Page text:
controls". The airplane began to roll to the right and the PF made a left nose-up input. The stall
warning sounded twice in a row. The recorded parameters show a sharp fall from about 275 kt
to 60 kt in the speed displayed on the left primary flight display (PFD), then a few moments
later in the speed displayed on the integrated standby instrument system (ISIS).

Note 1: Only the speeds displayed on the left PFD and the ISIS are recorded on the FDR; the speed
displayed on the right side is not recorded.

Note 2: Autopilot and auto-thrust remained disengaged for the rest of the flight.


At 2 h 10 min 16, the PNF said "so, we’ve lost the speeds" then "alternate law […]".

Note 1: The angle of attack is the angle between the airflow and longitudinal axis of the airplane.
This information is not presented to pilots.

Note 2 : In alternate or direct law, the angle-of-attack protections are no longer available but a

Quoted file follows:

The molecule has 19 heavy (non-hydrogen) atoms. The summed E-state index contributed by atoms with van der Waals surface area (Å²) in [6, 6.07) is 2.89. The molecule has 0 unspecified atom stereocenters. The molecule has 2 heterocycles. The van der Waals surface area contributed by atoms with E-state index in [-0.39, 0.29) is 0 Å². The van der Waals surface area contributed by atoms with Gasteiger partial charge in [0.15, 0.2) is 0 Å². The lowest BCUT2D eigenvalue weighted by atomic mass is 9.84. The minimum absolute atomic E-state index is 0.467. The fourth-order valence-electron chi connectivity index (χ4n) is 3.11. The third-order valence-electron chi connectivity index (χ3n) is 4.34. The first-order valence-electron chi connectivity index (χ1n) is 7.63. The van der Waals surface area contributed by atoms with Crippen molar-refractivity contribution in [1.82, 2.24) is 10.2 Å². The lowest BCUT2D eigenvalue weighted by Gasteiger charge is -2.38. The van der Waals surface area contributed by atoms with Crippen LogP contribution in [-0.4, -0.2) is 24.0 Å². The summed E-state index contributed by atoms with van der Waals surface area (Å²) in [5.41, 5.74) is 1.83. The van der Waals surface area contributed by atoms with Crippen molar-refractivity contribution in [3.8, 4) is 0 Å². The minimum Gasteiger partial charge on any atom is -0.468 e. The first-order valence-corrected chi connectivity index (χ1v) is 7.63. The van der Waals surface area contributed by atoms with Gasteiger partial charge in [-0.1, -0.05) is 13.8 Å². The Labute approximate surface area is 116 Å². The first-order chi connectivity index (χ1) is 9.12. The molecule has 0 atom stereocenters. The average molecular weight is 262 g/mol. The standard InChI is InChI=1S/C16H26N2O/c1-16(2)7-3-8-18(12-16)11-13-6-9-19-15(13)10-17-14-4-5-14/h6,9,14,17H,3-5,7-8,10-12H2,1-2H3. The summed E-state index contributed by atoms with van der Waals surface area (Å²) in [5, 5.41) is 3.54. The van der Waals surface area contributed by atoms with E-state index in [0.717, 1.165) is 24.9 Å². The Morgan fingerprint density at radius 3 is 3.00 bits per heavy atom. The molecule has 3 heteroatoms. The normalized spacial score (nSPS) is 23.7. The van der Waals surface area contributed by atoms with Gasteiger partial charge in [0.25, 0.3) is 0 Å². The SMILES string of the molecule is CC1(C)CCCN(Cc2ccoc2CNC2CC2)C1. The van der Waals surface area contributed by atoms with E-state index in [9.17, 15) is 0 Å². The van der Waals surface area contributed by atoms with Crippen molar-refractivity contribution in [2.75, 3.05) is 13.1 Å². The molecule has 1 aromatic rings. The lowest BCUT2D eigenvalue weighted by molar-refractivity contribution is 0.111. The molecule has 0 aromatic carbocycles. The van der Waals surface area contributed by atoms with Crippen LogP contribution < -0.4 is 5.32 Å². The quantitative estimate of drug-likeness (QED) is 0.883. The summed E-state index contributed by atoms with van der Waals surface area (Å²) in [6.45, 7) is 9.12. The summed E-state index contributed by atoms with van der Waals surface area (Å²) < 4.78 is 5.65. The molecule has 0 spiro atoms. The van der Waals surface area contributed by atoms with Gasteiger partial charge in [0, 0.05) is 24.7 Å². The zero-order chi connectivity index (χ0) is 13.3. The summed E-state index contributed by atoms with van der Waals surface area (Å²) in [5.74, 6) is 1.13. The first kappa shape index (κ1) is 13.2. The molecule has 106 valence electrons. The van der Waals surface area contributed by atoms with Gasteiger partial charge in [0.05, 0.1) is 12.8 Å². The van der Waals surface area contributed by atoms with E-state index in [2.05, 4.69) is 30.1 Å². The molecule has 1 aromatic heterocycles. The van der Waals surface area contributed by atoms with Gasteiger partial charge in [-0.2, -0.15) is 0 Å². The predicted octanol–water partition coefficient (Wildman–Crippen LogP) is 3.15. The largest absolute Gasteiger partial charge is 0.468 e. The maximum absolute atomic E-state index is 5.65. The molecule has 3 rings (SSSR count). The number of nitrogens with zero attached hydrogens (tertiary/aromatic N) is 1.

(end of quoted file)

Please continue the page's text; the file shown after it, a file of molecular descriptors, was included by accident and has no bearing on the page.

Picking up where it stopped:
stall warning is triggered when the greatest of the valid angle-of-attack values exceeds a certain
threshold.

The airplane’s pitch attitude increased progressively beyond 10 degrees and the plane started
to climb. The PF made nose-down control inputs and alternately left and right roll inputs. The
vertical speed, which had reached 7,000 ft/min, dropped to 700 ft/min and the roll varied
between 12 degrees right and 10 degrees left. The speed displayed on the left side increased
sharply to 215 kt (Mach 0.68). The airplane was then at an altitude of about 37,500 ft and the
recorded angle of attack was around 4 degrees.